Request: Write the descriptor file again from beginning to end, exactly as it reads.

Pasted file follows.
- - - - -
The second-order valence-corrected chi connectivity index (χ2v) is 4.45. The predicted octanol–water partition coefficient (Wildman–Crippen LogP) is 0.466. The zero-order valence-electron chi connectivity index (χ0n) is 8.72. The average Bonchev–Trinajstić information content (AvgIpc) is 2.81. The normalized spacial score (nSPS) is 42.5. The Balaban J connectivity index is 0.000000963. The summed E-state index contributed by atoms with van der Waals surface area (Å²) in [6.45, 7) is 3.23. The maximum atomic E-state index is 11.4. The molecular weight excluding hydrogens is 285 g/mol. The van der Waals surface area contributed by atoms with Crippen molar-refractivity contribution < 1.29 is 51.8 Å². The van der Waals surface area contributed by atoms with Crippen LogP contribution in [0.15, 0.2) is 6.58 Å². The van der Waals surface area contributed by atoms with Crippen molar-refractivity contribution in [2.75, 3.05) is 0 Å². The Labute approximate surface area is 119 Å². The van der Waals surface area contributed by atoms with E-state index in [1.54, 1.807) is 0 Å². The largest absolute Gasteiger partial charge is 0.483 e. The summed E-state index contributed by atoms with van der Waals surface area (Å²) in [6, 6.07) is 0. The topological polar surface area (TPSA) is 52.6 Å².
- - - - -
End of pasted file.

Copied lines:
The second-order valence-corrected chi connectivity index (χ2v) is 4.45. The predicted octanol–water partition coefficient (Wildman–Crippen LogP) is 0.466. The zero-order valence-electron chi connectivity index (χ0n) is 8.72. The average Bonchev–Trinajstić information content (AvgIpc) is 2.81. The normalized spacial score (nSPS) is 42.5. The Balaban J connectivity index is 0.000000963. The summed E-state index contributed by atoms with van der Waals surface area (Å²) in [6.45, 7) is 3.23. The maximum atomic E-state index is 11.4. The molecular weight excluding hydrogens is 285 g/mol. The van der Waals surface area contributed by atoms with Crippen molar-refractivity contribution < 1.29 is 51.8 Å². The van der Waals surface area contributed by atoms with Crippen LogP contribution in [0.15, 0.2) is 6.58 Å². The van der Waals surface area contributed by atoms with Crippen molar-refractivity contribution in [2.75, 3.05) is 0 Å². The Labute approximate surface area is 119 Å². The van der Waals surface area contributed by atoms with E-state index in [1.54, 1.807) is 0 Å². The largest absolute Gasteiger partial charge is 0.483 e. The summed E-state index contributed by atoms with van der Waals surface area (Å²) in [6, 6.07) is 0. The topological polar surface area (TPSA) is 52.6 Å².